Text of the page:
Risk-taking behavior is an important contributing human factor to incidents and is notoriously difficult to influence. Anecdotal evidence suggests that people have a hard-wired optimal perceived risk level. People compensate for risk-reducing measures by behaving in a riskier fashion until the desired level of risk is reached again. This study looked at the effect of the number of shields of protection and uncertainty on the risk-taking behavior of the participants.
The main aim of safety research is to identify ways to prevent accidents and to ensure the safety of workers. Human error—or, in other words, unsafe behavior—has been found to be a major cause of accidents, and its elimination, therefore, is a prime goal for improving safety. The human factor is most effectively addressed by tackling the organizational system instead of focusing on incorrect actions by individuals. An effective strategy is to increase the level of protection or the number of safety barriers. The concept of the safety barrier features most prominently in the Swiss-cheese metaphor of accident causation. The Swiss-cheese model describes accidents as being caused by unchecked hazards that are allowed to cause losses. A series of barriers is placed between the hazard and that which may be harmed. The barriers keep the hazard under control and prevent it from causing harm. However, these barriers are always less than 100% adequate and contain weaknesses or holes. The barriers, therefore, often are compared to slices of Swiss cheese. Unlike real Swiss cheese, the holes in the barriers are dynamic and open and close at random. When these holes in the barriers are aligned, a path is created, leading to a potential accident.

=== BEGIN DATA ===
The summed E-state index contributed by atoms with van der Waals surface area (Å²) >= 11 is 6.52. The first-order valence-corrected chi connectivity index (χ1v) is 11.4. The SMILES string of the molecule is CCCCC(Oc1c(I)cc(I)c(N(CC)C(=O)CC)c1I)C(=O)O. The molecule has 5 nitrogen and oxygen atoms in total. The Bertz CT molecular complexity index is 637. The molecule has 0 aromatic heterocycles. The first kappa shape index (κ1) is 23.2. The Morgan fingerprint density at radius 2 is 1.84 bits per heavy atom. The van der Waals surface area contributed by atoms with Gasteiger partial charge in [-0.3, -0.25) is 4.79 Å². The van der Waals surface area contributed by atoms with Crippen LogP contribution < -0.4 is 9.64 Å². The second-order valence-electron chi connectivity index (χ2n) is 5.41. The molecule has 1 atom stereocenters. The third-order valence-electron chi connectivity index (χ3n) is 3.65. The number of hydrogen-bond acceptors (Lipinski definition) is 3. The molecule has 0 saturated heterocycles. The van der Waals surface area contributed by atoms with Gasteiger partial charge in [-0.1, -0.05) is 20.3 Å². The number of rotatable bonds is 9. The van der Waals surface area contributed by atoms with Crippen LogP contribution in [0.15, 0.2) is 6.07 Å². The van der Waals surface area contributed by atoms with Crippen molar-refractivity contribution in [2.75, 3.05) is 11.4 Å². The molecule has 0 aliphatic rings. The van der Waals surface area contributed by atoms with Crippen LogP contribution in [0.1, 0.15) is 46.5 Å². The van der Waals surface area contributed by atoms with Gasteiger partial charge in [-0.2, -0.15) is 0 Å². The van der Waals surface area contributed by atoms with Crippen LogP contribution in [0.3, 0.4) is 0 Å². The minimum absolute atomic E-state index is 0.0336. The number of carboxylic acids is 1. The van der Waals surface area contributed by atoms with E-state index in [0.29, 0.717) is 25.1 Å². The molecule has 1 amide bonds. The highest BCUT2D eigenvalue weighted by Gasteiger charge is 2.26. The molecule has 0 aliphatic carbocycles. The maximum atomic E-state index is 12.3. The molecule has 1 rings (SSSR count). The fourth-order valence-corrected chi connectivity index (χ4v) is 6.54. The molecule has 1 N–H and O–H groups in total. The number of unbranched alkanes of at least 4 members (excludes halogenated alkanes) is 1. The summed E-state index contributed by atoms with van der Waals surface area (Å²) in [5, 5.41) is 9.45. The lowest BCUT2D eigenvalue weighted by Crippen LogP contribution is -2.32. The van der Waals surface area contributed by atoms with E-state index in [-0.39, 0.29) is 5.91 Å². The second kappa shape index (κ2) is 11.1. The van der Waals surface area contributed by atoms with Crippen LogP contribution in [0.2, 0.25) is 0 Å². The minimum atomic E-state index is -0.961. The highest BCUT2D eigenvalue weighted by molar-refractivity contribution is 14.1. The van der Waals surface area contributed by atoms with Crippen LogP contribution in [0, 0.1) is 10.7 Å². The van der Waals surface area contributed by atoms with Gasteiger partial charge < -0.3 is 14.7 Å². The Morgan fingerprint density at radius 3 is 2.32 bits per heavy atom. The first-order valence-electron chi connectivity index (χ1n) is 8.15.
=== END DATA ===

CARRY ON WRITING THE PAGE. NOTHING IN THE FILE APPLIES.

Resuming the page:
Intuitively, one would assume that safety improves proportionally both to the protection measures taken and to the improvements in the design of such measures. The more protective equipment given to the workers, the safer they will be, either because of a reduced risk of accident or because such measures mitigate the effects of accidents. This approach assumes that human error can arise from unintended actions such as memory lapses and attention failures. However, it can also be attributed partly to intended actions such as risk taking. The question addressed in this paper is related to the extent to which people’s risk-taking behavior was influenced by their awareness of the numerous preventive interventions in place. The pivotal issue that arises is whether people adapted their risk-taking behavior as a result of their awareness of the number, and of the effectiveness, of the barriers in place....
The Influence of Communication About Safety Measures on Risk-Taking Behavior
15 July 2016